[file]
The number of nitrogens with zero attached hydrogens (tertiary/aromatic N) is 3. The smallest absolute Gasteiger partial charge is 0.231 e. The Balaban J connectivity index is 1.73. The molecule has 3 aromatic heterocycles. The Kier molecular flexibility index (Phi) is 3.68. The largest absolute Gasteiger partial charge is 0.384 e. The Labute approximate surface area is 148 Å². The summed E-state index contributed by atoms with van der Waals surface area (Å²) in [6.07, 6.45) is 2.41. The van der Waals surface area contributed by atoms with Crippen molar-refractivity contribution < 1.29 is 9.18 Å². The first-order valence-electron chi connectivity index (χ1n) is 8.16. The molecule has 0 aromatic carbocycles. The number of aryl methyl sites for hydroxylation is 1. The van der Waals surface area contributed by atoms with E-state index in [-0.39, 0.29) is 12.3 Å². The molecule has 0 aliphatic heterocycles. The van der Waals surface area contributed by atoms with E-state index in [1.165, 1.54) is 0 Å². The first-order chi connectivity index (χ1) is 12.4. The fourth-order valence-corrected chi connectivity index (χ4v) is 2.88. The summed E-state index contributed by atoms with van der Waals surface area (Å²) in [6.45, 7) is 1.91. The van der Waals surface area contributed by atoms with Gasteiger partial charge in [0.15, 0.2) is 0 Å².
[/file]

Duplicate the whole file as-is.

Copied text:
The number of nitrogens with zero attached hydrogens (tertiary/aromatic N) is 3. The smallest absolute Gasteiger partial charge is 0.231 e. The Balaban J connectivity index is 1.73. The molecule has 3 aromatic heterocycles. The Kier molecular flexibility index (Phi) is 3.68. The largest absolute Gasteiger partial charge is 0.384 e. The Labute approximate surface area is 148 Å². The summed E-state index contributed by atoms with van der Waals surface area (Å²) in [6.07, 6.45) is 2.41. The van der Waals surface area contributed by atoms with Crippen molar-refractivity contribution < 1.29 is 9.18 Å². The first-order valence-electron chi connectivity index (χ1n) is 8.16. The molecule has 0 aromatic carbocycles. The number of aryl methyl sites for hydroxylation is 1. The van der Waals surface area contributed by atoms with E-state index in [-0.39, 0.29) is 12.3 Å². The molecule has 0 aliphatic heterocycles. The van der Waals surface area contributed by atoms with E-state index in [1.165, 1.54) is 0 Å². The first-order chi connectivity index (χ1) is 12.4. The fourth-order valence-corrected chi connectivity index (χ4v) is 2.88. The summed E-state index contributed by atoms with van der Waals surface area (Å²) in [6.45, 7) is 1.91. The van der Waals surface area contributed by atoms with Gasteiger partial charge in [0.15, 0.2) is 0 Å².